Definition 2.3. The fractional derivative of in the Caputo  sense is defined as The unknown function is assumed to be a casual function of fractional derivatives (i.e., vanishing for ) taken in Caputo sense as follows.
Definition 2.4. For as the smallest integer that exceeds , the Caputo time-fractional derivative operator of order is defined as
3. Two-Dimensional Differential Transformation Method
DTM is an analytic method based on the Taylor series expansion which constructs an analytical solution in the form of a polynomial. The traditional high order Taylor series method requires symbolic computation. However, the DTM obtains a polynomial series solution by means of an iterative procedure. The method is well addressed by Odibat and Momani . The proposed method is based on the combination of the classical two-dimensional DTM and generalized Taylor’s Table 1 formula. Consider a function of two variables and suppose that it can be represented as a product of two single-variable functions, that is, . The basic definitions and fundamental operations of the two-dimensional differential transform of the function are expressed as follows [25–38]. Two-dimensional differential transform of can be represented as: where , is called the spectrum of . The generalized two-dimensional differential transform of the function is given by where .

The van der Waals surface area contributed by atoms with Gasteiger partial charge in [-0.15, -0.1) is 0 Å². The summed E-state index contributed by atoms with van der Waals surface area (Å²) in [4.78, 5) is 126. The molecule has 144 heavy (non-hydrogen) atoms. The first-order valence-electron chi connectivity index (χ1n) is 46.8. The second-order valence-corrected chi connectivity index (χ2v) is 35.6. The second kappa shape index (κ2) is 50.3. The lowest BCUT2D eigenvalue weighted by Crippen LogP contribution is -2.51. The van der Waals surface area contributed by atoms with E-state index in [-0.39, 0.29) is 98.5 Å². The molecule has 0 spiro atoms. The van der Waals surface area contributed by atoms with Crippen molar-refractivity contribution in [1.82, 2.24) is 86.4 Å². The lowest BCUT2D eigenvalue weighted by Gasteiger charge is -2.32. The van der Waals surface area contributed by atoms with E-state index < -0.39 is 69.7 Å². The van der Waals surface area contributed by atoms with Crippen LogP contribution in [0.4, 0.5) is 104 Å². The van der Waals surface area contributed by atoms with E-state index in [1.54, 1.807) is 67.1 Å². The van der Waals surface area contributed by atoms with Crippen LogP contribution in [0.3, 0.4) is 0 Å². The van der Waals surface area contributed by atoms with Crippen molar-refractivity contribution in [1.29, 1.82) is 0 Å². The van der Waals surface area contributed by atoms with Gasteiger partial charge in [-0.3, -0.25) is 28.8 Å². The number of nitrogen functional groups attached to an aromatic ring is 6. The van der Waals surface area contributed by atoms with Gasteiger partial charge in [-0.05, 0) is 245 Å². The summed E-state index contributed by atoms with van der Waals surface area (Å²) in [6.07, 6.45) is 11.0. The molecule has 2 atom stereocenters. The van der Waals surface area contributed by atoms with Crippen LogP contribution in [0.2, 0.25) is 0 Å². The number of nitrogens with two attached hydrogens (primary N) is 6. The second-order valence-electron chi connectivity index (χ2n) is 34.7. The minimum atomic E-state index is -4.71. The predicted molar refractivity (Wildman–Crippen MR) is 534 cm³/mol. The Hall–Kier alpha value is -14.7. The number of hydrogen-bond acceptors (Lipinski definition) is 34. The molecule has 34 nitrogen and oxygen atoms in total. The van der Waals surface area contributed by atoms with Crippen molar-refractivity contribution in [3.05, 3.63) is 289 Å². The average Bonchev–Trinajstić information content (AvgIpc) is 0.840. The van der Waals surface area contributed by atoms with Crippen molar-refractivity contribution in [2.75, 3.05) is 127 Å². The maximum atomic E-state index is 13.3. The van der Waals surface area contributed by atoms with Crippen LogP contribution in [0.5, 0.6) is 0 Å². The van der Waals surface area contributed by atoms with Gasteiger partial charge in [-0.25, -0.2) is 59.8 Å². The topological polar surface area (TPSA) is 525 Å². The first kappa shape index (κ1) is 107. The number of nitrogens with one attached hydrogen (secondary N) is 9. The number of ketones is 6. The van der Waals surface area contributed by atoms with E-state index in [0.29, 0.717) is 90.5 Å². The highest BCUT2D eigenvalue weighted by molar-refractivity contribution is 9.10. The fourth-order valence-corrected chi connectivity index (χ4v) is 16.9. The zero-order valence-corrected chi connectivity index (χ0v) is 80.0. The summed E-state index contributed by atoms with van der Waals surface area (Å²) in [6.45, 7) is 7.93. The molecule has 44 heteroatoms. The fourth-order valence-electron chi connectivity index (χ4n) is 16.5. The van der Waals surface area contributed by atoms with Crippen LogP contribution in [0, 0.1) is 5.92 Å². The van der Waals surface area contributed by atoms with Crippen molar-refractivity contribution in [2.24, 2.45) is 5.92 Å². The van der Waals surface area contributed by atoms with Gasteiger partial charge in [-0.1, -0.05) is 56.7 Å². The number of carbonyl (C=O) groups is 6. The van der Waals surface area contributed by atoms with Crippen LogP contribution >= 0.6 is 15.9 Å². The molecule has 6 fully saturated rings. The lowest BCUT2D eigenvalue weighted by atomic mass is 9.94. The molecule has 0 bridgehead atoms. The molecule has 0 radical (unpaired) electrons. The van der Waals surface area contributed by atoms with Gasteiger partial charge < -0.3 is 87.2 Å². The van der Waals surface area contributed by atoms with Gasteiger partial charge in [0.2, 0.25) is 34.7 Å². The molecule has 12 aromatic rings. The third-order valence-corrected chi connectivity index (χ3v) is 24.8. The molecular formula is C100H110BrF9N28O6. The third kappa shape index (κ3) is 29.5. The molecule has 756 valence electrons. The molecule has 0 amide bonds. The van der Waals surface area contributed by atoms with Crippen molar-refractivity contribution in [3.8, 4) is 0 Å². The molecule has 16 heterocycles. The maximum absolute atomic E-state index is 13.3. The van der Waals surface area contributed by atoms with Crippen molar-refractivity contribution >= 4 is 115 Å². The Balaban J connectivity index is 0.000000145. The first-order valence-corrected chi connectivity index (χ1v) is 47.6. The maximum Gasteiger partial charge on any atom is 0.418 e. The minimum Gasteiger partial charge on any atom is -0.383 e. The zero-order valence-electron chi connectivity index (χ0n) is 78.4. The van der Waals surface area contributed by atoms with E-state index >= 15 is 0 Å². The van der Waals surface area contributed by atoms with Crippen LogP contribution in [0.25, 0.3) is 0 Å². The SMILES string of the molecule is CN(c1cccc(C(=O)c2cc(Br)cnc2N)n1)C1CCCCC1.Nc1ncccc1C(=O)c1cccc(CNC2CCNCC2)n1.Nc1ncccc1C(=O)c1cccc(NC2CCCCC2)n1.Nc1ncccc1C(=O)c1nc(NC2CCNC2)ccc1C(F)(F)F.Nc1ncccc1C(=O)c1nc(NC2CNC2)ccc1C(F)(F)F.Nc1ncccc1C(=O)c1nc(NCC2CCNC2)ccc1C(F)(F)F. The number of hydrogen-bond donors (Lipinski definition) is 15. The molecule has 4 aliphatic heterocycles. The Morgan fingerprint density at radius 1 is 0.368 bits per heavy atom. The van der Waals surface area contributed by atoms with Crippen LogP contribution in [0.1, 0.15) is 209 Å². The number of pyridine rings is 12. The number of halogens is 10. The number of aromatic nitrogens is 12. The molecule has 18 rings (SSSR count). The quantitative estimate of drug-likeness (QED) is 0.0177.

In case of , and , the generalized two-dimensional differential transform (3.2) reduces to the classical two-dimensional differential transform.
From the above definitions, it can be found that the concept of two-dimensional differential transform is derived from two-dimensional differential transform which is obtained from two-dimensional Taylor series expansion.
4. The DTM Applied to Fractional Fornberg-Whitham Equation
In this section, we will research the solution of fractional Fornberg-Whitham equation, which has been widely examined in the literature. We described the implementation of the DTM for the fractional Fornberg-Whitham equation in detail. To solve (1.1)–(1.3), according to DTM, (1.2)-(1.3) with initial condition become with boundary conditions Applying the differential transform of (1.1), (4.1), and (4.2), then Substituting (4.3) into (4.4), we obtain the closed form solution as As , this series has the closed form , which is an exact solution of the classical gas dynamics equation.
The graphs of exact and DTM solutions belonging to examples examined above are shown in Figure 1. It can be deduced that DTM solution corresponds to the exact solutions.
Both the exact results and the approximate solutions obtained for the DTM approximations are plotted in Figure 1. There are no visible differences in the two solutions of each pair of diagrams.
In this paper, the applicability of the fractional differential transformation method to the solution of fractional Fornberg-Whitham equation with a number of initial and boundary values has been proved. DTM can be applied to many complicated linear and strongly nonlinear partial differential equations and does not require linearization, discretization, or perturbation. The obtained results indicate that this method is powerful and meaningful for solving the nonlinear fractional Fornberg-Whitham type differential equations.